What is System Design? Types of IP Addresses, OSI models, and TCP/UDP Protocols.
9 min read
The topic of system design has intrigued me over the last couple of months, So I finally started learning basics of system design by reading through a few blogs which have been recommended to me.
Almost all of them start by explaining about some of the basics of IP, The OSI Model, and TCP/UDP Protocols. All of these topics may sound too basic and redundant to start with, But they are very important in the overall understanding of system design concepts.
So let's get started.
What is system design?
You've probably heard the phrase "system design". But let's talk about what exactly is system design.
System design is the process of defining the architecture, interfaces, and data for a system that satisfies specific requirements. System design meets the needs of your business or organization through coherent and efficient systems. It requires a systematic approach to building and engineering systems. A good system design requires us to think about everything, from infrastructure all the way down to the data and how it's stored.
Why is System Design so important?
System design helps us define a solution that meets the business requirements. It is one of the earliest decisions we can make when building a system. Often it is essential to think from a high level as these decisions are very difficult to correct later. It also makes it easier to reason about and manage architectural changes as the system evolves.
An IP address is a unique address that identifies a device on the internet or a local network. IP stands for "Internet Protocol", which is the set of rules governing the format of data sent via the internet or local network.
In essence, IP addresses are the identifier that allows information to be sent between devices on a network. They contain location information and make devices accessible for communication. The internet needs a way to differentiate between different computers, routers, and websites. IP addresses provide a way of doing so and form an essential part of how the internet works.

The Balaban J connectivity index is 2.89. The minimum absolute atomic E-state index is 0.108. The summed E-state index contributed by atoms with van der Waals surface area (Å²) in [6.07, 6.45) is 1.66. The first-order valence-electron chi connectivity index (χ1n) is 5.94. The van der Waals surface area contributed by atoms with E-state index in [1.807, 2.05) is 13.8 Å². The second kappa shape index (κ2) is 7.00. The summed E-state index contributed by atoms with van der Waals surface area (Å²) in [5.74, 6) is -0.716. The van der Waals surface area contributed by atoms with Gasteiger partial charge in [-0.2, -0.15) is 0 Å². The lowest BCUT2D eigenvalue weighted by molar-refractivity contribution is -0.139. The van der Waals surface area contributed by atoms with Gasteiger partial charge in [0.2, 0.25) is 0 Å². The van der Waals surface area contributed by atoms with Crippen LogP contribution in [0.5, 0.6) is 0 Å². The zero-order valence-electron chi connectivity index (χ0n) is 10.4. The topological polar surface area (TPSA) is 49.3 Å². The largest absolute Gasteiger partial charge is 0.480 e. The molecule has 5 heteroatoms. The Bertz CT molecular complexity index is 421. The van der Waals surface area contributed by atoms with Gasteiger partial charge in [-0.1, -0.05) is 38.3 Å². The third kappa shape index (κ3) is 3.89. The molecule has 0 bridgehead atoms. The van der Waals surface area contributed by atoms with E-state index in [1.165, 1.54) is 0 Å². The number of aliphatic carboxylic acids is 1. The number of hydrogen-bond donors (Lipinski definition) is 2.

Now, let's learn about the different versions of IP addresses:
The original Internet Protocol is IPv4 which uses a 32-bit numeric dot-decimal notation that only allows for around 4 billion IP addresses. Initially, it was more than enough but as internet adoption grew, we needed something better.
IPv6 is a new protocol that was introduced in 1998. Deployment commenced in the mid-2000s and since the internet users have grown exponentially, it is still ongoing.
This new protocol uses 128-bit alphanumeric hexadecimal notation. This means that IPv6 can provide about ~340e+36 IP addresses. That's more than enough to meet the growing demand for years to come.
Types of IP
Let's discuss types of IP addresses:
A public IP address is an address where one primary address is associated with your whole network. In this type of IP address, each of the connected devices has the same IP address.
Example: IP address provided to your router by the Internet Service Provider(ISP).
A private IP address is a unique IP number assigned to every device that connects to your internet network, which includes devices like computers, tablets, and smartphones, which are used in your household.
Example: IP addresses generated by your home router for your devices.
A static IP address does not change and is one that was manually created, as opposed to having been assigned. These addresses are usually more expensive but are more reliable.
Example: They are usually used for important things like reliable geo-location services, remote access, server hosting, etc.
A dynamic IP address changes from time to time and is not always the same. It has been assigned by a Dynamic Host Configuration Protocol (DHCP) server. Dynamic IP addresses are the most common type of internet protocol address. They are cheaper to deploy and allow us to reuse IP addresses within a network as needed.
Example: They are more commonly used for consumer equipment and personal use.
The OSI Model is a logical and conceptual model that defines network communication used by systems open to interconnection and communication with other systems. The Open System Interconnection (OSI Model) also defines a logical network and effectively describes computer packet transfer by using various layers of protocols.
The OSI Model can be seen as a universal language for computer networking. It's based on the concept of splitting up a communication system into seven abstract layers, each one stacked upon the last.
Why does the OSI model matter?
The Open System Interconnection (OSI) model has defined the common terminology used in networking discussions and documentation. This allows us to take a very complex communications process apart and evaluate its components.
While this model is not directly implemented in the TCP/IP networks that are most common today, it can still help us do so much more, such as:
- Make troubleshooting easier and help identify threats across the entire stack.
- Encourage hardware manufacturers to create networking products that can communicate with each other over the network.
- Essential for developing a security-first mindset.
- Separate a complex function into simpler components.